- The monthly hero in our team focuses on communicating with other teams, chiefly Support, in Twist threads, to clarify users’ bug reports and improvement ideas. The hero then turns those threads into actionable work items in the backlog. This role rotates monthly so everyone has the opportunity to work closely with user feedback and do more heads-down, project work.
Building and maintaining a backlog is a lot of work. But as the pressure on the team grows, it’s essential to understand what the team should prioritize, unearth hidden dependencies between work items, and plan sprints.
With a well-defined workload, the team is ready to plan our sprint.
(2) The Meeting
On our team, one sprint runs for two weeks. We’ve experimented with weekly sprints as well, but they didn’t fit into our remote setting. Asynchronous communication allows us to do more deep work, but it also slows down communication. It can be unrealistic to execute certain tasks within a span of a single week if there’s a significant amount of communication involved.
At the beginning of each sprint, we have a meeting. It’s long and exhausting, at around two hours, but it’s also the only meeting we have as a team in the two weeks. The primary goals of the meeting are to assess incoming work, identify uncertainty and risks, and lock in the scope for the upcoming sprint.
The meeting has a fixed format:
- Scoring. Go through new items in the backlog since the last meeting one by one, understand their complexity, and assign them a numerical score.
- Scope Lock-In. Agree on a team commitment for the upcoming sprint, and move the work that won’t make it into scope into future sprints.
- Kaizens. Discuss ideas for process improvements based on our recent experiences.
Let’s look at each one in detail:
The most time-consuming activity of the meeting is going through new work items we’ve accrued in the past two weeks. For each one, we discuss the implementation path and effort required. This discussion can help catch poorly defined work items or items that have too much uncertainty attached. We reject scoring these, putting a hold on their execution until they’re better defined.
We formalize the agreement on the effort required by assigning story points using the planning poker technique. The resulting score allows us to see the cost of the work item relative to other items in the backlog.
Whoa whoa whoa. Hold up. What are “story points” and what’s the planning “poker technique”?
Story points measure the expected difficulty of implementing a piece of work relative to other pieces of work. Unlike an hour-based forecast, it does not express the amount of time execution will take. Instead, it tries to answer the question: What will be more challenging to do, A or B, and how much more challenging will it be?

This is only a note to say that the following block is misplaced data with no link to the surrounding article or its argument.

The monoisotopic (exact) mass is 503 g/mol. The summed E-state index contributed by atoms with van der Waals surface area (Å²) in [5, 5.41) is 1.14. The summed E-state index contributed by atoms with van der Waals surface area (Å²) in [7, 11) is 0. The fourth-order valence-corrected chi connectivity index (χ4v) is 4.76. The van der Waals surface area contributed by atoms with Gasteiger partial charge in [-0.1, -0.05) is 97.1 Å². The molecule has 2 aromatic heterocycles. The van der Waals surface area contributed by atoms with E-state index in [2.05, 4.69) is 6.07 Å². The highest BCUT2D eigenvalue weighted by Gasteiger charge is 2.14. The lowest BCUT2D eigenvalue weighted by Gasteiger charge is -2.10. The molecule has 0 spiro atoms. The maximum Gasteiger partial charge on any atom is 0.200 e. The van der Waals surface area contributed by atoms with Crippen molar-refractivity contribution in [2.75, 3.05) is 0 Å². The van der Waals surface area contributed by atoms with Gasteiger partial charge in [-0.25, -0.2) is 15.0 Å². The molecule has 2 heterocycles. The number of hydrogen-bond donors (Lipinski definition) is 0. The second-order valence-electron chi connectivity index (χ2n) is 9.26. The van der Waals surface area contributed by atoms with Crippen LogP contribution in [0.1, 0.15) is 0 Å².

Story points are frequently limited to numbers out of the Fibonacci sequence (e.g. 0,1,1,2,3,5,8,13,21,34,55, 89, 144…). By using the Fibonacci sequence, a team acknowledges that, as a task grows more complex, the team’s ability to estimate it becomes worse, which in turn increases the risk of failing to meet commitments agreed upon beforehand. It also acts as an incentive for the team to break down their tasks into smaller chunks as the team will deem tasks with a lot of story points too uncertain to execute in their current form.
Story points are also team-specific. When the Windows team adopted story points, we went through old tasks we had already executed and agreed on which pieces of work represented 1 story point (for us, a clear-cut bug that looks easy to fix) or 13 story points (for us, some unknowns and dependencies on other teams, which usually takes a week or more to implement).
The next concept related to story points is team velocity. Team velocity tells us how many story points, on average, we’ve been able to execute over the past few sprints as a team. With this knowledge, we can understand what’s doable per single sprint and plan accordingly.
If you’re still not convinced about the utility of story points, give this blog post from scrum.org a try.
Finally, we need a way to assign story points to tasks. We do this with planning poker…
Planning poker gamifies the process of assigning story points to tasks, while minimizing groupthink and incentivizing discussion.
There are many variants on planning poker, but ours goes like this:
- The creator of an upcoming task briefly presents it, giving context about what we’re trying to achieve and what obstacles we might face.